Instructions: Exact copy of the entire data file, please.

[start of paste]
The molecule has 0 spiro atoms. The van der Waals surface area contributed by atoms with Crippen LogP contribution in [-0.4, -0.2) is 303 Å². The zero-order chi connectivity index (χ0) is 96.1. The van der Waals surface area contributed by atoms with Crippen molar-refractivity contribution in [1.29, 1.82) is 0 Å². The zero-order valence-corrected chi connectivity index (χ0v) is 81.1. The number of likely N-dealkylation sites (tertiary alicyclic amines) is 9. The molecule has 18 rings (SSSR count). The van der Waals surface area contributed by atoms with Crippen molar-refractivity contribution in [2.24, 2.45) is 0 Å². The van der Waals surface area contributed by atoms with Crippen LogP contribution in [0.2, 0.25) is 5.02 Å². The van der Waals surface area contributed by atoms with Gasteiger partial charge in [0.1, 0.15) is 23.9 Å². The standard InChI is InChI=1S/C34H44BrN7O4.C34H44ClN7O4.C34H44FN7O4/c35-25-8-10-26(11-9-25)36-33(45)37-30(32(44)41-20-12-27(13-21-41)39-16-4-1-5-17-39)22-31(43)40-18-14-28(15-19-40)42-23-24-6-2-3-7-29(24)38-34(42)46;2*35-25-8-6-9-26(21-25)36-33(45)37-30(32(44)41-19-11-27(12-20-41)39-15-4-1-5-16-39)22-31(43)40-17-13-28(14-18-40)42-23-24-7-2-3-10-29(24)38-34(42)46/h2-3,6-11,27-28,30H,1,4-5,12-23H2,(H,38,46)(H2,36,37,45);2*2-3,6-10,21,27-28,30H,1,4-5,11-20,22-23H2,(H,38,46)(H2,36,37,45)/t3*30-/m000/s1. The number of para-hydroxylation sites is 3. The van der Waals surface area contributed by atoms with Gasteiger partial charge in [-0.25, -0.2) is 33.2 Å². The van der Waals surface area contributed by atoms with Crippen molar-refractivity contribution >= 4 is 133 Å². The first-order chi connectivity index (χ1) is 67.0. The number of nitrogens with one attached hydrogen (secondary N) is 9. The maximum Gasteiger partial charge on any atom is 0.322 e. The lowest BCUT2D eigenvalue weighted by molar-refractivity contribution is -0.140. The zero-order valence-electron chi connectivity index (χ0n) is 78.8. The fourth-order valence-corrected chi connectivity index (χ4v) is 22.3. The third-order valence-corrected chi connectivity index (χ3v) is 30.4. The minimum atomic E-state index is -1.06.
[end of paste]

The molecule has 0 spiro atoms. The van der Waals surface area contributed by atoms with Crippen LogP contribution in [-0.4, -0.2) is 303 Å². The zero-order chi connectivity index (χ0) is 96.1. The van der Waals surface area contributed by atoms with Crippen molar-refractivity contribution in [1.29, 1.82) is 0 Å². The zero-order valence-corrected chi connectivity index (χ0v) is 81.1. The number of likely N-dealkylation sites (tertiary alicyclic amines) is 9. The molecule has 18 rings (SSSR count). The van der Waals surface area contributed by atoms with Crippen molar-refractivity contribution in [2.24, 2.45) is 0 Å². The van der Waals surface area contributed by atoms with Crippen LogP contribution in [0.2, 0.25) is 5.02 Å². The van der Waals surface area contributed by atoms with Gasteiger partial charge in [0.1, 0.15) is 23.9 Å². The standard InChI is InChI=1S/C34H44BrN7O4.C34H44ClN7O4.C34H44FN7O4/c35-25-8-10-26(11-9-25)36-33(45)37-30(32(44)41-20-12-27(13-21-41)39-16-4-1-5-17-39)22-31(43)40-18-14-28(15-19-40)42-23-24-6-2-3-7-29(24)38-34(42)46;2*35-25-8-6-9-26(21-25)36-33(45)37-30(32(44)41-19-11-27(12-20-41)39-15-4-1-5-16-39)22-31(43)40-17-13-28(14-18-40)42-23-24-7-2-3-10-29(24)38-34(42)46/h2-3,6-11,27-28,30H,1,4-5,12-23H2,(H,38,46)(H2,36,37,45);2*2-3,6-10,21,27-28,30H,1,4-5,11-20,22-23H2,(H,38,46)(H2,36,37,45)/t3*30-/m000/s1. The number of para-hydroxylation sites is 3. The van der Waals surface area contributed by atoms with Gasteiger partial charge in [-0.25, -0.2) is 33.2 Å². The van der Waals surface area contributed by atoms with Crippen molar-refractivity contribution >= 4 is 133 Å². The first-order chi connectivity index (χ1) is 67.0. The number of nitrogens with one attached hydrogen (secondary N) is 9. The maximum Gasteiger partial charge on any atom is 0.322 e. The lowest BCUT2D eigenvalue weighted by molar-refractivity contribution is -0.140. The zero-order valence-electron chi connectivity index (χ0n) is 78.8. The fourth-order valence-corrected chi connectivity index (χ4v) is 22.3. The third-order valence-corrected chi connectivity index (χ3v) is 30.4. The minimum atomic E-state index is -1.06.